If you’re about to have surgery, particularly if you about to undergo hip and knee replacement surgery, there is a strong risk your blood will clot if no preventive measures are taken.

Up to 50% and 80% of those patients about to have hip and knee surgery respectively are at risk, according to research.

It may be cold comfort to know that your personal profile has a role to play. 

According to Dr David Adler, a specialist physician based in Johannesburg says “some patients are at higher risk of clotting than others, regardless of the risk associated with the actual operation. These include those with a family history of clotting, those who have experienced a previous clot and those with an underlying condition that predisposes them to clotting, such as cancer or HIV.’

He says other risks include obesity, prolonged immobility and age – ‘an unavoidable risk factor’. 

“While clotting is a natural process without which people could bleed to death in the event of injury, clotting excessively has dangerous implications for a person’s health.  A clot in the deep veins of the leg – known as a deep vein thrombosis (DVT) – is potentially fatal if it travels to the lungs causing a pulmonary embolism (PE)” says Rashem Mothilal, Medical Director, Sanofi South Africa 
While a DVT is commonly accompanied by pain, swelling and discolouration of the leg, and PE by chest pain, shortness of breath and the coughing up of blood, both can be asymptomatic. 

If any new leg or lung pain develops soon after surgery, the possibility of clotting should be considered.

‘It’s important for doctors to manage surgical patients in a way that ideally prevents excessive clotting or, failing that, addresses it effectively,’ says Dr Adler. 

‘In many cases, especially in high-risk patients undergoing aggressive surgery, there is a bleeding risk in addition to a clotting one. When taking measures to prevent clots, doctors need to balance those risks against those of bleeding.’

‘Various options exist for preventing clotting after surgery and different surgeries require different periods of prevention,’ he says.

‘Early mobilisation can help prevent clots and may suffice for low-risk procedures like minor ankle surgery,’ says Adler. ‘Compression stockings and calf pumps can be used to promote circulation. Both these measures constitute what is termed ‘mechanical prophylaxis’.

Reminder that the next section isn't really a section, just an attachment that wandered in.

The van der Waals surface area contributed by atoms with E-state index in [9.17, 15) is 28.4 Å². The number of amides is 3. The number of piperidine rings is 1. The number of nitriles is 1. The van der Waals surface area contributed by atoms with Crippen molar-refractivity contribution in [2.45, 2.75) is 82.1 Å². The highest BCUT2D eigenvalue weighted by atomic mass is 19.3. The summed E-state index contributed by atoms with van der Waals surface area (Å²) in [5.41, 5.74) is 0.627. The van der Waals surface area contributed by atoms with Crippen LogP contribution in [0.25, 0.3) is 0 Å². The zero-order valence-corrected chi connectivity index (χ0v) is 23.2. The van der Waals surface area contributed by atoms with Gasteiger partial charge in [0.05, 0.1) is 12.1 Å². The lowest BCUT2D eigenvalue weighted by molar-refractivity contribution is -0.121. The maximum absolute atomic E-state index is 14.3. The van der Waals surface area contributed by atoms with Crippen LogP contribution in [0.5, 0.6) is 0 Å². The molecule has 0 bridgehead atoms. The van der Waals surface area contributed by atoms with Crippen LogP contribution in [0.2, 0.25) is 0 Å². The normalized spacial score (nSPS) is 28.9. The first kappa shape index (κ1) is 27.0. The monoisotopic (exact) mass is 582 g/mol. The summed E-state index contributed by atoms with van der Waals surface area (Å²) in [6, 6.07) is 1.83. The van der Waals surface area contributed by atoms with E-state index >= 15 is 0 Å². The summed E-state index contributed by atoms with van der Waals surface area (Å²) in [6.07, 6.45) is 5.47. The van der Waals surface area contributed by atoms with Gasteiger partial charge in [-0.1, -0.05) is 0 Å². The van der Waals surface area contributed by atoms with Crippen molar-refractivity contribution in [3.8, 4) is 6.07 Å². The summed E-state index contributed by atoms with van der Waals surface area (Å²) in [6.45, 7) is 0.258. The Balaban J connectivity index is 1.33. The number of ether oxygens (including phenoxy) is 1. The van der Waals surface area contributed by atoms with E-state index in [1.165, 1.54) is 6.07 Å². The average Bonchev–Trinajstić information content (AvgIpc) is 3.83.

‘If medication is required, options include a class of drugs known as the low-molecular-weight heparins (LMWHs), of which enoxaparin, an excellent agent given subcutaneously, is the most frequently used as a first-line treatment. 

‘There are also older medications, such as unfractionated heparin and warfarin, and several newer oral agents, such as rivaroxaban and dabigatran. 

‘For a small procedure, a course of enoxaparin while in hospital may suffice. But major hip or knee surgery and cancer surgery, for example, require two to four weeks of preventive treatment after the procedure,’ says Adler.

How long a patient will remain on blood-thinning medication depends on the location, severity of the clot as well as previous episodes and underlying medical issues. 

‘Three months is probably sufficient in the event of a clot following a minor ankle procedure, but lifelong anticoagulation may be required following a severe PE with previous episodes,’ Adler concludes.

In most people, the blood flow is well controlled as it takes oxygen and other nutrients to all parts of the body, with clotting only occurring when necessary - if there’s a wound. But there are those who bleed excessively - for example, those with an inherited condition called haemophilia in which the blood fails to clot and those who clot too much.

Lifestyle factors such as smoking and poor eating habits that play an important role in arterial disease are less important when it comes to clotting, a condition affecting the veins. Learn more about the dangers blood clots